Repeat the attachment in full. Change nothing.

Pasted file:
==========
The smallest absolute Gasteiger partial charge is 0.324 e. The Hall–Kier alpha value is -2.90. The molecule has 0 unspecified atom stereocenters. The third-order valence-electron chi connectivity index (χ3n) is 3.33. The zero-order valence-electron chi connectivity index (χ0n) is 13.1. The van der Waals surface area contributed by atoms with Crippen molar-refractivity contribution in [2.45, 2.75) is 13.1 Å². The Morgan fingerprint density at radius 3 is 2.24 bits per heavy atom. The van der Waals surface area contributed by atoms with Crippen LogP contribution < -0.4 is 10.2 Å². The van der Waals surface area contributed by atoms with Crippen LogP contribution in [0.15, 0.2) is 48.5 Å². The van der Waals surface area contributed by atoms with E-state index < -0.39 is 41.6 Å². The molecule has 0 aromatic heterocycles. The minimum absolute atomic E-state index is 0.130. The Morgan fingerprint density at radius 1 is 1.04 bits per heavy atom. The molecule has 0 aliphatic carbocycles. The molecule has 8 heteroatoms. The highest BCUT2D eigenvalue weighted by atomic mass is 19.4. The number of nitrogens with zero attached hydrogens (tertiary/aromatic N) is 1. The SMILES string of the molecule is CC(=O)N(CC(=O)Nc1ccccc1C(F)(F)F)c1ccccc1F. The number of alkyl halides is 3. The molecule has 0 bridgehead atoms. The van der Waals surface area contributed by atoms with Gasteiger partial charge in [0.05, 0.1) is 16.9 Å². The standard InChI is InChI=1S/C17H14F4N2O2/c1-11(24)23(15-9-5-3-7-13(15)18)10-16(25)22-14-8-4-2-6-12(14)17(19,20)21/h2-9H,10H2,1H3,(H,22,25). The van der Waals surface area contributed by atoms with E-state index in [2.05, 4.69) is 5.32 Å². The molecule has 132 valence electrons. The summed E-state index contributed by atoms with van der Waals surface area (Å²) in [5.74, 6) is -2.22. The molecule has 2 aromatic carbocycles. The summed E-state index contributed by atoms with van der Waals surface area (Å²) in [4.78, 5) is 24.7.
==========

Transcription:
The smallest absolute Gasteiger partial charge is 0.324 e. The Hall–Kier alpha value is -2.90. The molecule has 0 unspecified atom stereocenters. The third-order valence-electron chi connectivity index (χ3n) is 3.33. The zero-order valence-electron chi connectivity index (χ0n) is 13.1. The van der Waals surface area contributed by atoms with Crippen molar-refractivity contribution in [2.45, 2.75) is 13.1 Å². The Morgan fingerprint density at radius 3 is 2.24 bits per heavy atom. The van der Waals surface area contributed by atoms with Crippen LogP contribution < -0.4 is 10.2 Å². The van der Waals surface area contributed by atoms with Crippen LogP contribution in [0.15, 0.2) is 48.5 Å². The van der Waals surface area contributed by atoms with E-state index < -0.39 is 41.6 Å². The molecule has 0 aromatic heterocycles. The minimum absolute atomic E-state index is 0.130. The Morgan fingerprint density at radius 1 is 1.04 bits per heavy atom. The molecule has 0 aliphatic carbocycles. The molecule has 8 heteroatoms. The highest BCUT2D eigenvalue weighted by atomic mass is 19.4. The number of nitrogens with zero attached hydrogens (tertiary/aromatic N) is 1. The SMILES string of the molecule is CC(=O)N(CC(=O)Nc1ccccc1C(F)(F)F)c1ccccc1F. The number of alkyl halides is 3. The molecule has 0 bridgehead atoms. The van der Waals surface area contributed by atoms with Gasteiger partial charge in [0.05, 0.1) is 16.9 Å². The standard InChI is InChI=1S/C17H14F4N2O2/c1-11(24)23(15-9-5-3-7-13(15)18)10-16(25)22-14-8-4-2-6-12(14)17(19,20)21/h2-9H,10H2,1H3,(H,22,25). The van der Waals surface area contributed by atoms with E-state index in [2.05, 4.69) is 5.32 Å². The molecule has 132 valence electrons. The summed E-state index contributed by atoms with van der Waals surface area (Å²) in [5.74, 6) is -2.22. The molecule has 2 aromatic carbocycles. The summed E-state index contributed by atoms with van der Waals surface area (Å²) in [4.78, 5) is 24.7.